Digital Content and the Future of Education

Professionals taking training courses can now store their digital content on any mobile device including phones, tablets and e-readers.

Published on 29 September, 2015 | Last modified on 1 November, 2022

Education is one field in which digital content has become incredibly popular. Professionals in this field are realizing how students of any age, including individuals who are being trained on corporate materials, can now store all of their content on e-readers and tablets.

Higher education and digital content
Online resources are especially valuable to students, who often purchase expensive textbooks at the beginning of a semester or training course, only to resell them for half their value a few months later. Additionally, many people find out that their textbooks are no longer of value, as their edition is out of date.

“Many schools are integrating supplementary digital content.”

In an effort to serve the needs of cost-savvy individuals, many publishing companies are introducing their textbooks online. This may have more than just a financial benefit, according to a recent survey by Book Industry Study Group. The study revealed that 52 percent of higher education students agreed with the statement, “I would rather pay $100 for a learning solution that improves my result by one letter grade and reduces my study time by 25 percent than $50 for my current textbook.” Nadine Vassallo, BISG’s project manager for research and information, told Digital Book World that this represents the “decline of the core textbook as the essential component of higher education content.”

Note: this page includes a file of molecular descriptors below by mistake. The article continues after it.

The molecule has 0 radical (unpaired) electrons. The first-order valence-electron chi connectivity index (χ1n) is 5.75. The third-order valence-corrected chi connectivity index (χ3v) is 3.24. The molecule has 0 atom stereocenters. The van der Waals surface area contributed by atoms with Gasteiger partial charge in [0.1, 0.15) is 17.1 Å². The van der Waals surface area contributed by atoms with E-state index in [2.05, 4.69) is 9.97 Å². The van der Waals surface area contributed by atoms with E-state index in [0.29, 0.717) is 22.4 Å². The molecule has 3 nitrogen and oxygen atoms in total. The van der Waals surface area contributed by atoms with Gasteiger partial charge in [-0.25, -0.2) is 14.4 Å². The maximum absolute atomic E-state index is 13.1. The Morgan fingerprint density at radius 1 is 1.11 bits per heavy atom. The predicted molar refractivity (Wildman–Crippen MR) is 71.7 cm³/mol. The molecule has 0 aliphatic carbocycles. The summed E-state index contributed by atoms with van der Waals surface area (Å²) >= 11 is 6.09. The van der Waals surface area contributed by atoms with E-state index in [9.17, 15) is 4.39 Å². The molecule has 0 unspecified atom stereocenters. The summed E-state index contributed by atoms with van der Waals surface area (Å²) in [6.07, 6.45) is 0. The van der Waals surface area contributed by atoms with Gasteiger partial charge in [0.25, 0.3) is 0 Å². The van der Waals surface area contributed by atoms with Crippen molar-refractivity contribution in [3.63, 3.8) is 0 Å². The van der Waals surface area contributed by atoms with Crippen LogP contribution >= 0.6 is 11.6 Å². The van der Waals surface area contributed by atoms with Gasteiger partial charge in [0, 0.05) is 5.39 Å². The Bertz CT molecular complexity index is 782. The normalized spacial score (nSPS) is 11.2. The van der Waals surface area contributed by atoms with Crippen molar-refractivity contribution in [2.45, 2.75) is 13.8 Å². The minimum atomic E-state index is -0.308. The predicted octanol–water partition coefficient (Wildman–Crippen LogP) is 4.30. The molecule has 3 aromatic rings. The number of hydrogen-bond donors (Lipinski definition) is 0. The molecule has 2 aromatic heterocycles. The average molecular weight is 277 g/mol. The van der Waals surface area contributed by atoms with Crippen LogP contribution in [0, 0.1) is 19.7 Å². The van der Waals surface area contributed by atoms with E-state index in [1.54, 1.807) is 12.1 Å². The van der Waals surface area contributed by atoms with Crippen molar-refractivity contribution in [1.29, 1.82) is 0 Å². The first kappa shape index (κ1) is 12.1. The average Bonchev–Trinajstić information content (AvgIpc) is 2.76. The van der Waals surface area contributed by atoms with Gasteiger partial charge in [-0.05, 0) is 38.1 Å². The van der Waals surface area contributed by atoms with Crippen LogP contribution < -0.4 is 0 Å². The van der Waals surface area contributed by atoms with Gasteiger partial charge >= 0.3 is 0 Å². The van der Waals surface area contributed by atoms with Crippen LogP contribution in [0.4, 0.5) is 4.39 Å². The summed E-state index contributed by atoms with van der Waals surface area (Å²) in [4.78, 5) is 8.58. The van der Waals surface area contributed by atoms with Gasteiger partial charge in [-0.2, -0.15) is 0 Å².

This decrease in paper book sales is largely due to financial burden. Nearly 90 percent of BISG survey respondents said price is important and only 27 percent feel current prices are reasonable. As a result, “illicit acquisition behaviors,” are rapidly increasing, according to Vassallo. These behaviors include using pirated websites, photocopying and downloading copies of course materials from peers. File sharing is now the No. 1 illicit method of acquisition.

This behavior is not only fueled by financial burden, but also the sentiment that course materials aren’t valuable. Nearly 30 percent of those surveyed responded that their textbooks are recommended but not required.

The decrease in paper book sales in largely due to financial burden; switch over to digital contentThe decrease in paper book sales is largely due to financial burden.

Digital content for K-12: A lesson for corporate training
Although digital content is becoming mainstream for students of all kinds, corporate or otherwise, K-12 programs are making the switch more gradually, which is something that professionals holding training courses might want to take note of. Some schools have already introduced one-to-one computing programs, but most are taking a hybrid approach of both print and digital resources.

Prohibitive costs are often the deterrent for most primary and secondary educational institutions. According to Ed Week, many districts can’t afford to purchase laptops, tablets and other electronic devices. Some schools don’t have the resources to train staff on how to use the technology and integrate it across different subjects. Others simply don’t have the Internet bandwidth. Another deterrent is the fear that less privileged students won’t have proper Internet access after school, and will fall behind on digital assignments.

Although some organizations – schools or companies – cannot make the complete switch to digital content, many are integrating supplementary digital content. Robert Carbon, an honors Algebra teacher from Florida, told Ed Week that he has adopted a learning management system that allows him to modify assignments and questions for students. This might be a worthy tactic for those trying to engage professionals learning in a corporate environment. He also uses the platform to post these materials, videos and other content.

Top 10 Things to Consider When Delivering Training Content Digitally

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